Latest News

After death, twin brains show similar patterns of neuropathologic changes

Study on the brains of twins finds that Alzheimer's disease is actually a diverse collection of diseases, symptoms and pathological changes. In a unique study, an international team of researchers compared the brains of twins where one or both died of Alzheimer's disease. They found that many of the twin pairs not only had similar progressions of Alzheimer's disease and dementia prior to death, but they also had similar combinations of pathologies -- two-or-more unconnected areas of damage to the brain. The researchers had the rare opportunity to directly autopsy the brains of seven pairs of twins who both died after being receiving diagnostic evaluations over many years, including a pair of identical twins who were both diagnosed with Alzheimer's and died within a year of one another at the age of 98.
View full story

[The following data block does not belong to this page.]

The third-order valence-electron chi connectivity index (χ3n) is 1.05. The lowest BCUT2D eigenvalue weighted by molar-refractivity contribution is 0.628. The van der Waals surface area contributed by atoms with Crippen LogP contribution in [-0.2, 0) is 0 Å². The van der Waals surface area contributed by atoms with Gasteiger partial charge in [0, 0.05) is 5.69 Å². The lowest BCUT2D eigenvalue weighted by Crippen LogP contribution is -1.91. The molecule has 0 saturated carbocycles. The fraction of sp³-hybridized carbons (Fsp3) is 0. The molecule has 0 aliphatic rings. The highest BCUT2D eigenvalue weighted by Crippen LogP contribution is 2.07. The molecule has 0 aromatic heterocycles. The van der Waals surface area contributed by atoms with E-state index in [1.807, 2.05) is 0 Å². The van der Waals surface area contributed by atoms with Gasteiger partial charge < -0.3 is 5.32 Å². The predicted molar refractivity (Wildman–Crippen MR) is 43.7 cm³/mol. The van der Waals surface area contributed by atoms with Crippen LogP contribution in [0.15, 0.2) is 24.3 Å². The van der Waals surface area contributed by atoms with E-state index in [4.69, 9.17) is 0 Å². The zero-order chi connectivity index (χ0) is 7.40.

Post your comment.

Name:
Email:
Rating:
Comment:
Verification
 

  • No 'bird brains'? Crows exhibit advanced relational thinking, study suggests

  • In one aspect of vision, computers catch up to primate brain

  • A clear, molecular view of how human color vision evolved

  • A Facebook application knows if you are having a bad day and tells your teacher

  • Personalized advertising attracts more attention and makes contents of ads easier to remember

  • Lost memories might be able to be restored, suggests research into marine snail

  • Family criticizing your weight? You might add more pounds

  • Early exposure to antidepressants affects adult anxiety, serotonin transmission

  • Cocaine, amphetamine users more likely to take their own lives

  • New technology advances eye tracking as biomarker for brain function, recovery from brain injury

  •